Friday, June 24, 2005

Weather terrible, glad I am here...

Occasionally I am reminded about my place in the world, and why I choose to occupy it. I am sitting here watching The Zutons playing at Glastonbury on BBC 3, and I know that much as I love them I would not like to be there. I am definitely not a festival person. Last year my friends and I gave up on a camping trip to Wales after two nights of storms. I would never have been able to take the weather this morning at Glastonbury. But I am happy to enjoy it through the mediums of television, radio and the Internet.

Luckily I have had the perfect opportunity to do just that as I had to work from home today. The underground stopped dead this morning, well at least the line that I should have been using did. Of course I am most glad that I was not one of the unlucky people stuck in a tunnel in soaring temperatures. So back to the flat I came, fired up the laptop and here I've been for most of the day. I ventured out briefly to the local pub for lunch, first time in three years that I have done that. It was full of old men, who ignored each other until they left. At which point the goodbyes were so involved and heartfelt you would think that they had been debating life, the universe and everything for the last hour instead of sitting in silence reading papers and eating soggy ham sandwiches.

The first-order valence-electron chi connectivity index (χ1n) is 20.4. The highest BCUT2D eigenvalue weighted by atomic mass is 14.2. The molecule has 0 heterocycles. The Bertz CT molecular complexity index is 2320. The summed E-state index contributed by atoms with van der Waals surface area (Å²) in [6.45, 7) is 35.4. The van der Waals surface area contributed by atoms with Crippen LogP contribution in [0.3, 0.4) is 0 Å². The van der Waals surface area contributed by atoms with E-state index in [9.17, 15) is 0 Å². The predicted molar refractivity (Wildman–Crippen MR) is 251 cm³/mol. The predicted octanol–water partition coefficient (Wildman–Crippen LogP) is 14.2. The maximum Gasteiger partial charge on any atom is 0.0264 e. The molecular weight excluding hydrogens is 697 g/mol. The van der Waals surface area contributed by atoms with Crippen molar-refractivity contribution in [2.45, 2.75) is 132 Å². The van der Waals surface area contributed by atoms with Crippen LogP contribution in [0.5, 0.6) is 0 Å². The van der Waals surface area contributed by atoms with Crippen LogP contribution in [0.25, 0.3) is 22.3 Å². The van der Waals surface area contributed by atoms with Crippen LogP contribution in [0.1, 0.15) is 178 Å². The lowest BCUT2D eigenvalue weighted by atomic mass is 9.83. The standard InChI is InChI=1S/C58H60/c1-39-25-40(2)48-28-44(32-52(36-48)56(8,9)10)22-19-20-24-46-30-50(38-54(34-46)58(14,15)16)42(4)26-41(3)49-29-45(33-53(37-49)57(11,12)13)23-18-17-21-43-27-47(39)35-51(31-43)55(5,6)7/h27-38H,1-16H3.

This has been a glimpse into the world of people who work from home, and it scares me. For so long I have really wanted to be in a position to do this some day, but now I realise that you need to gear up to it. You need your lifelines, so that you don't go a little nuts. Today my lifeline was MSN Messenger to people in the office, most of whom had not even noticed I wasn't there. You also need to structure your day and ensure that you leave the flat at some point. I didn't have any problem knuckling down and doing the work, it was making myself take breaks that was the problem. In the office I can go to the kitchen to get a coffee, and that can turn into a 15 minute break, what with putting a new pot on and talking to a colleague who is also waiting for something to boil, steam or ping. Lunch today was about 30 minutes, because I went out, ate and came back. Heading out with the team from the office is rarely less than a full hour.

I don't know many people who work from home, but I think I am going to seek them out and find out the true secrets. I still like the idea, but it's 6:30pm and I need to get out for bit because those pesky walls are sneaking in on me again...

3 comments:

She-ra said...

'It was full of old men, who ignored each other until they left.' Excellent line. That just about sums up your your average old men's pub. The conversation ran out 20 years ago but they're still there, regular as the clock. It's a little like some warped marriage.

Matt Large said...

Wow, do you think that will be us in another 30 or 40 years?

She-ra said...

Possibly. They've stopped making Star Trek for the forseeable future. What the hell else do we talk about?